A failure to lure freight off the highway also would have consequences that extend well beyond railroads. Because rail is safer than truck, there would be 16,000 additional deaths and 660,000 serious injuries due truck-related accidents. Some $332 billion would be required to add 17,600 lane miles to highways and in added maintenance costs. And energy needs would rise by 230 terawatt hours per year if both truck and rail were to convert to zero-emissions technology.
Broad agreement on need to change
Several speakers at RailTrends echoed Bailey’s views.
“We must be, without a doubt, reliable for our customers,” CN’s Robinson says. “We must do what we say we will do.”
Robinson, who became CN’s CEO in March, said the railway won’t be quick to furlough crews if volume declines. “We’re going to do it a little differently. We don’t yet have enough people, especially in certain areas,” she says.
CN has analyzed how the last several downturns went in the hope of finding clues that will help the railway respond this time.
“The problem with furloughing heavily, is that you can never get them back as quickly as you need them, and then you miss the upswing,” Robinson says. “And that’s what causes a lot of tension with customers and sometimes regulators.”
Unless a slowdown appears to be prolonged, CN will “wrap our arms around our people and do what we can to keep them busy, particularly in those hard to hire locations,” Robinson says.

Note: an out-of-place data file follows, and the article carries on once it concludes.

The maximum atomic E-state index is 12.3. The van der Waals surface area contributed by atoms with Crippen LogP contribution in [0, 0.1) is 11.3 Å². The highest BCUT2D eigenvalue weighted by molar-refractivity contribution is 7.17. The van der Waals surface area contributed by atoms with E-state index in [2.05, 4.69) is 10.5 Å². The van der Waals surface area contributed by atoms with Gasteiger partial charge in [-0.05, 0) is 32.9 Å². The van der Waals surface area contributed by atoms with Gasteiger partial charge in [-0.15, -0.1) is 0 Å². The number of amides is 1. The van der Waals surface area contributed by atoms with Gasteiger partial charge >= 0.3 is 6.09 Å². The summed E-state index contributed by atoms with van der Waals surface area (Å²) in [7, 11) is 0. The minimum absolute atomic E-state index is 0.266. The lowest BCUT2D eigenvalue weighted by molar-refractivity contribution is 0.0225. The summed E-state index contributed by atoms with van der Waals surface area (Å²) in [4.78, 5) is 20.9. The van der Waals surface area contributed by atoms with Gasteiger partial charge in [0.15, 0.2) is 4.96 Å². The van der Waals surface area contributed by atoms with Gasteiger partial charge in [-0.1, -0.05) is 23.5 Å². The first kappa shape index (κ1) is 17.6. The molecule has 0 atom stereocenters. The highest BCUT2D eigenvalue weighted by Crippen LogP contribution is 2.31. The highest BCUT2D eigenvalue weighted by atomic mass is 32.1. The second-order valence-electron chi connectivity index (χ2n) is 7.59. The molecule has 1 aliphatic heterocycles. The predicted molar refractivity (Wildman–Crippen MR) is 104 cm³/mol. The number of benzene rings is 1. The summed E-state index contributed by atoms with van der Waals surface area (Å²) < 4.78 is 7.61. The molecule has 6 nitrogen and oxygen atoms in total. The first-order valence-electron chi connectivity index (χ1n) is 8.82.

“This is about building for the long term,” she adds.
Norfolk Southern Chief Marketing Officer Ed Elkins says the company is becoming a customer-centric, operations-driven railroad that’s investing in growth. NS also is trying to understand how to better fit into customer supply chains. “We only make one thing people are willing to buy, and that’s service,” he says.
Rahul Jalali, Union Pacific’s senior vice president of information technologies and chief information officer, says the UP is working to make it easier for customers to do business with the railroad online. UP has embedded some of its tech people at customer locations to learn how they can improve the systems shippers use to interact with the railroad.
Justin Broyles, executive vice president of commercial affairs for shortline holding company R.J. Corman, says he’s seen a change in the Class I railroad mindset recently.
Instead of rejecting potential traffic from short lines — saying they can’t make the rate work, or transit time is too long, or the traffic doesn’t meet their profit targets — Class I railroads have been inquiring about ideas R.J. Corman submitted two or three years ago.
Rick Paterson, a railroader turned analyst at Loop Capital Markets, says railroads have a choice. They can embrace operational reforms, resiliency, and customer focus to become modern, high-performance companies. Or they can go back to business as usual with an eye on the operating ratio, running with as few train crews as possible, and remaining fragile networks susceptible to disruptions.
“The U.S. rails need to change their mindset, institute service reform not just service recovery,” Paterson says.
Transforming operations is easier said than done, Paterson says, but if successful will restore shipper confidence and lead to growth.
Railroads have said that once their crew ranks are back at full strength, service will return to pre-pandemic levels, Surface Transportation Board Chairman Martin J. Oberman notes.
“But why should that be the goal? That is simply a return to mediocrity and rail service that continues to be a damper on the economy and is completely unacceptable,” Oberman says.
RailTrends is sponsored by trade publication Progressive Railroading and independent analyst Anthony B. Hatch.